All these years later our kids, grandkids and great grand kids are city dwellers, as hubby and I are. All of us avid meat eaters. If it’s expensive we buy it! If it’s on special at the supermarket we buy it. If we eat at an upmarket restaurant – it’s steak or lamb every time. Our family doesn’t view meat as simply neatly glad-wrapped parcels purchased from the butcheries. We know where our meat and dairy come from.
Every one of our children and grandchildren have sat happily in their highchairs gnawing on beef & lamb chop bones – marvellous for teething babies. Every one of them had beef or lamb gravy from the roast slipped into their pureed veges by the time they were 8 or 9 months, and every one of our kids, our grandchildren and great grandchildren are healthy and strong. That’s due in no small part to the meat and dairy they have been fortunate enough to eat all their growing lives.
Your Covid-19 epidemic would have been Mycoplasma Bovis, which I hear some of you are still trying to sort out. You probably did a far better job quarantining your animals than Auckland City did with the circus of misdemeanours within the quarantine centres our government didn’t know how to handle.
We all watch Country Calendar on Sunday nights and yelled & swore at our TV screens during the fiasco of the F***T tax. (Our opinions of the politicians who tried to turn it into law at that time would be unprintable). The day one of you drove your tractor up Parliament steps as a result of some other short sighted policy driven by the government of the day, our whole family roared our approval. Pity his tractor didn’t make it to the Chambers!!*?!!***.
Our family members know you’re the backbone and strength of our economy; that you deal with wild weathers, floods, droughts and work long hours labouring on the hills and plains; as well as dealing with short sighted policies dumped on you by governments and politicians who get their targets and equations from graphs and computers, with no understanding of where the rubber REALLY hits the road, or how much you are already doing to keep our land safe and productive under your care.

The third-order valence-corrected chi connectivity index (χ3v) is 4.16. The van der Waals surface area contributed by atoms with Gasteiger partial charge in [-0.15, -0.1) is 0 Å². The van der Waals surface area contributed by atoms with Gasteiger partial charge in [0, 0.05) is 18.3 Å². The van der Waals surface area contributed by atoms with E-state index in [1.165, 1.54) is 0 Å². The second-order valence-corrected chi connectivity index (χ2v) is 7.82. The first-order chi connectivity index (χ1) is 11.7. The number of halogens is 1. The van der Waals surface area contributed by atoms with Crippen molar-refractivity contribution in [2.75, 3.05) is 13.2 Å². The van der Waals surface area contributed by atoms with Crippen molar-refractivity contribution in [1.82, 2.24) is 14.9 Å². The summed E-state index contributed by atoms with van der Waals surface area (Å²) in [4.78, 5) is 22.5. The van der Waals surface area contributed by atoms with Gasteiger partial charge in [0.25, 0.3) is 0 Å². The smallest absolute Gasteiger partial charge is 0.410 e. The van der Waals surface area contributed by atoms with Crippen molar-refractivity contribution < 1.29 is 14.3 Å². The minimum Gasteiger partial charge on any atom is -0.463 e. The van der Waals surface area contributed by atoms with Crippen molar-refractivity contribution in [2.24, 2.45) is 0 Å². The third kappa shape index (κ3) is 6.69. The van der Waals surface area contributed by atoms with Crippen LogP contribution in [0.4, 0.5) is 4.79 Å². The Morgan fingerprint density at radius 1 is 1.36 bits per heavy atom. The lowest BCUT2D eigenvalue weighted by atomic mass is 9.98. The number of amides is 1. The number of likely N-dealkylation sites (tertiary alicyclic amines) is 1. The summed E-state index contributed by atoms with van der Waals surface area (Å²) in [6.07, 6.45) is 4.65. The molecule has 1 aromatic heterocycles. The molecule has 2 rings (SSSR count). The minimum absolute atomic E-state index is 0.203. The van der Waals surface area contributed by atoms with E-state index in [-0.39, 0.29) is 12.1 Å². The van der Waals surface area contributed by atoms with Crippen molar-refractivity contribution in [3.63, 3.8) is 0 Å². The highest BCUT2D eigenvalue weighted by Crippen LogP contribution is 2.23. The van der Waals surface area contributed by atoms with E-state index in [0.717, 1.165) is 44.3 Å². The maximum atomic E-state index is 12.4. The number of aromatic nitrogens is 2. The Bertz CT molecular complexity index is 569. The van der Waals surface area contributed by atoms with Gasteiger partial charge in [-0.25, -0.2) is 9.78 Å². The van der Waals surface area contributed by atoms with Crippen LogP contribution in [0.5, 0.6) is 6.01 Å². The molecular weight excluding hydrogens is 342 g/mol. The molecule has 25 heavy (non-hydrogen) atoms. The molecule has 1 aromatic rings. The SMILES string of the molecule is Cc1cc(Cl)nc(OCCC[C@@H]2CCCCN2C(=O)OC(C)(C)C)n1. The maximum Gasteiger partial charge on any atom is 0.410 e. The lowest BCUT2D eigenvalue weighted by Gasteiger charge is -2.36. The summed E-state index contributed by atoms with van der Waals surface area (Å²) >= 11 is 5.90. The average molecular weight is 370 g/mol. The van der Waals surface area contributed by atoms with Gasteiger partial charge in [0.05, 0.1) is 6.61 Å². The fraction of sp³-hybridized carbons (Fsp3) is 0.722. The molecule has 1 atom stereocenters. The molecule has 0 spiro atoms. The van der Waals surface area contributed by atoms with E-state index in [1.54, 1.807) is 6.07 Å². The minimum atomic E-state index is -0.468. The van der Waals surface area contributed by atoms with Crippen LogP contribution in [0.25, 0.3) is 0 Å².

A few days’ stay on a NZ farm for all policy makers requiring they take part in the labour, the long hours of hard physical work; the decisions and challenges you all face as farmers may help remove the scales from some of their eyes. I would love to see THAT shown on Country Calendar.
Unsung heroes continuing to ship dairy and meat overseas, and keeping our economy turning even during Level 4 of the lockdown when the rest of us were imprisoned in our homes.
To New Zealand Farmers – every one of you!!!! This family appreciates you. We have probably eaten lamb & beef from every farm in NZ. My city dwelling family are strong and healthy because YOU give us the gift of your labour and expertise year after year, after year……after year…. after year…. after year….
NO VEGETARIANS OR VEGANS IN THIS FAMILY!!!!!!!
Our Huge & Deep appreciation from us to you all
Maxine & Pete Nisbet – Auckland.
Labour’s slogan at the last election was let’s do this it’s slogan for this one is let’s keep moving.
National Leader Todd Muller says Labour Leader Jacinda Ardern’s promises today are “just more KiwiBuild”.
“Nothing Labour promises you this election will be delivered – except more tax for you to pay.
“Labour promised three years ago to “Let’s do this” and hasn’t done any of it.
“Three years later, Labour has nothing left to say for itself except to keep moving, on a road to nowhere.
“Today’s so-called economic plan will go in the same rubbish bin as its KiwiBuild plan, its light rail plan, its mental health plan and its child poverty plan.
“Promising and not delivering to New Zealand’s most vulnerable people is not kind – it’s cruel.
“You cannot afford three more years of Labour, you need a strong National Government to deliver more jobs, a better economy and a better life for you, your family, and your community.”
We can’t afford three more years of Labour because what they’ve done and more importantly, failed to do, shows we can’t trust them to do what needs to be done and to move the right levers to lead New Zealand where it needs to go.
Doing what must be done, moving at the pace and to the place we need to go, needs more than a celebrity leader who’s strong on rhetoric, it needs a good leader with a strong and talented team who deliver on what they promise.
The choice is clear – more of what we’ve got, and haven’t got, from a cabinet of largely empty chairs, or positive change to a team that will fill the chairs and deliver on its promises.